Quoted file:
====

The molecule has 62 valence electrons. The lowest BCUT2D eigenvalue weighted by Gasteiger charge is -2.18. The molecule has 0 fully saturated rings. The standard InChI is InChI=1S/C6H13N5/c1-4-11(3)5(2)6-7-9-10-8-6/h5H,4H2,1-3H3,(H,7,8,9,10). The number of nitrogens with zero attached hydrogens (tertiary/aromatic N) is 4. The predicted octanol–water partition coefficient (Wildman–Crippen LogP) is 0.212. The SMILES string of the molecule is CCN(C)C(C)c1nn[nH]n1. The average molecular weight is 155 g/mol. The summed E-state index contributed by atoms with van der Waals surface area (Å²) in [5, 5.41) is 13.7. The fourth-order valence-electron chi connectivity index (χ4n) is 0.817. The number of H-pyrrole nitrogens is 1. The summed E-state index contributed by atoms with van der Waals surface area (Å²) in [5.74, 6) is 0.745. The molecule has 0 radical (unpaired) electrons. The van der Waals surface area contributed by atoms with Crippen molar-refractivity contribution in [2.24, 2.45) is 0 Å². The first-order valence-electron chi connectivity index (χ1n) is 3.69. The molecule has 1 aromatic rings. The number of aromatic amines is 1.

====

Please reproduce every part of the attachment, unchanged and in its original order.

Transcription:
The molecule has 62 valence electrons. The lowest BCUT2D eigenvalue weighted by Gasteiger charge is -2.18. The molecule has 0 fully saturated rings. The standard InChI is InChI=1S/C6H13N5/c1-4-11(3)5(2)6-7-9-10-8-6/h5H,4H2,1-3H3,(H,7,8,9,10). The number of nitrogens with zero attached hydrogens (tertiary/aromatic N) is 4. The predicted octanol–water partition coefficient (Wildman–Crippen LogP) is 0.212. The SMILES string of the molecule is CCN(C)C(C)c1nn[nH]n1. The average molecular weight is 155 g/mol. The summed E-state index contributed by atoms with van der Waals surface area (Å²) in [5, 5.41) is 13.7. The fourth-order valence-electron chi connectivity index (χ4n) is 0.817. The number of H-pyrrole nitrogens is 1. The summed E-state index contributed by atoms with van der Waals surface area (Å²) in [5.74, 6) is 0.745. The molecule has 0 radical (unpaired) electrons. The van der Waals surface area contributed by atoms with Crippen molar-refractivity contribution in [2.24, 2.45) is 0 Å². The first-order valence-electron chi connectivity index (χ1n) is 3.69. The molecule has 1 aromatic rings. The number of aromatic amines is 1.